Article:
Today, the list price for a once-daily injection of Copaxone is more than $7,000 for 30 syringes, compared with $1,500 or $1,950 for the same quantity of the generic version, according to GoodRx, a website that helps patients find prescription drug costs and coupons.

“Sometimes, a patient makes a decision based on cost and says, ‘Oh my gosh, the drug is not on formulary’ … or ‘It’s going to cost me literally all my life savings,’ ” Ewing says, adding that she does her best to find a solution. “It’s very, very sad.”

Hartung says he thinks he knows at least part of the reason that the generic didn’t bring down costs.

A year and a half before a generic for Copaxone was approved, Teva Pharmaceutical Industries, which makes Copaxone, introduced a new formulation of its brand-name drug. It was a higher dose of glatiramer acetate that needed to be taken less frequently.

“Teva had shifted almost half of all market share from their 20-milligram version of Copaxone to the 40-milligram version of Copaxone, basically … blunting the effect of this new generic when it went to hit the market in April 2015,” Hartung said.

He called it a “common tactic” employed by brand-name pharmaceutical companies to eat into generic competition. Pharmacists couldn’t automatically switch patients to the generic at the pharmacy counter if they had already been taking the new version of the brand-name medicine.

What’s more, multiple sclerosis drugs work differently for each patient. So switching to generic Copaxone from another drug, like Tecfidera or Ocrevus, simply might not be an option.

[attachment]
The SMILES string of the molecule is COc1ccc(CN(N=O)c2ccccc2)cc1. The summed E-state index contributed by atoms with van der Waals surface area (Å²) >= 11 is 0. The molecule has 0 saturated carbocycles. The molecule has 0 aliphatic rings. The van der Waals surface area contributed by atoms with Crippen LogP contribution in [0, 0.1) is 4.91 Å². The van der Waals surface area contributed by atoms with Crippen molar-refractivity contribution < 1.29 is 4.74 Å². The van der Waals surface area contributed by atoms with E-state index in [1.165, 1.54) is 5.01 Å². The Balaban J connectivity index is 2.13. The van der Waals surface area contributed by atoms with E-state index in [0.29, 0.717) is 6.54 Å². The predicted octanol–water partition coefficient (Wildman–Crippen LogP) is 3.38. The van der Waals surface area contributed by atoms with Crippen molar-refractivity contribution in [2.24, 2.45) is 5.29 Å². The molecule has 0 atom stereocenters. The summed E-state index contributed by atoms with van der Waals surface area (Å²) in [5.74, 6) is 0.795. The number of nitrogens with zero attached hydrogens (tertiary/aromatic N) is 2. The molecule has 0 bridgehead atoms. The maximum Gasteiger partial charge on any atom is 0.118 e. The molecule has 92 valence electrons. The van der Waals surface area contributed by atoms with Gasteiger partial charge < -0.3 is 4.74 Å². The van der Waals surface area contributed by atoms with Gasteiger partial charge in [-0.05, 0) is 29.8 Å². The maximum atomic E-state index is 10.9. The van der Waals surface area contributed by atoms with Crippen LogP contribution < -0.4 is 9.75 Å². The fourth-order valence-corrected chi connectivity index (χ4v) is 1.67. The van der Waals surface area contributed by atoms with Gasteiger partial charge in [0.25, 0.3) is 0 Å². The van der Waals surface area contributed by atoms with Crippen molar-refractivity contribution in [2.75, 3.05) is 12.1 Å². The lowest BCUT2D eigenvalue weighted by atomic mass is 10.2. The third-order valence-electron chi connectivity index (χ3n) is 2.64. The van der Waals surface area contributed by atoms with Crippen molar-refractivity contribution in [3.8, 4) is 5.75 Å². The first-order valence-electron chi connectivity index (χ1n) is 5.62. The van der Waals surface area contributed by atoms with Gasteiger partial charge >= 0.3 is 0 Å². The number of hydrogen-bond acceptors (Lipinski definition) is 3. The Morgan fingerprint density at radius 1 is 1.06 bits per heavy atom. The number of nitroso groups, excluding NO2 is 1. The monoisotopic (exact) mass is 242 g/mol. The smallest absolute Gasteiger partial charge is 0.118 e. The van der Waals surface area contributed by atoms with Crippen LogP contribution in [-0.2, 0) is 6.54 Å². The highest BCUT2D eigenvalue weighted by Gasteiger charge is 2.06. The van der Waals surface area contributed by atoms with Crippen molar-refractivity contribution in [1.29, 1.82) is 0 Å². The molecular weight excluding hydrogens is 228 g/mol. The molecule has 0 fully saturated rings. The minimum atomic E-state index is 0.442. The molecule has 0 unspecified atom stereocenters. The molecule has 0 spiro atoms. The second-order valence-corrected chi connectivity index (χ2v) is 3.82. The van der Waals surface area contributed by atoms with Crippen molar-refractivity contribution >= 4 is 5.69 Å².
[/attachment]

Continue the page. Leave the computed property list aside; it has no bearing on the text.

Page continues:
“Patients want to stay on whatever medication works for them,” says Ewing-Wilson.

By the end of 2017, only 36% of patients on glatiramer acetate were using the generic version, according to the study.

Now, there are two manufacturers of generics, but that wasn’t the case until the very end of Hartung’s study. They have both since introduced 40-milligram versions of glatiramer acetate.

Stacie Dusetzina, a health policy professor at Vanderbilt University, says that Hartung and his team looked behind the curtain to see what really happens once a generic enters a “specialty” drug market. Specialty drugs tend to be expensive, complex medications that may be difficult to administer.

“We’re promised we’ll spend less on managing diseases once a generic is available,” Dusetzina says, adding that it hasn’t played out that way. “We’ve been, really been, looking to generics for some price relief, and we’re probably not going to get it as quickly as we want.”

Generics may not have the same cost-lowering power for specialty drugs, especially when other brand-name drugs are approved to treat a given disease before the first generic is approved, Dusetzina says. She saw a similar scenario play out, she says, when the generic version of Gleevec, a cancer drug, was approved.

Still, multiple sclerosis patients may eventually see lower prices at the pharmacy counter. It usually takes four or five generics to drive prices down significantly, according to an FDA analysis.

“Just because you don’t see the price reduction today from the generic doesn’t mean they’re not coming,” Dusetzina says.

That’s cold comfort for many MS patients who can’t afford the medicine they need right now. “For any of us, this would be an issue,” says Ewing-Wilson. “But particularly for people with MS who often struggle to find insurance, struggle to have affordable health care … this is terrible. It’s ghastly.”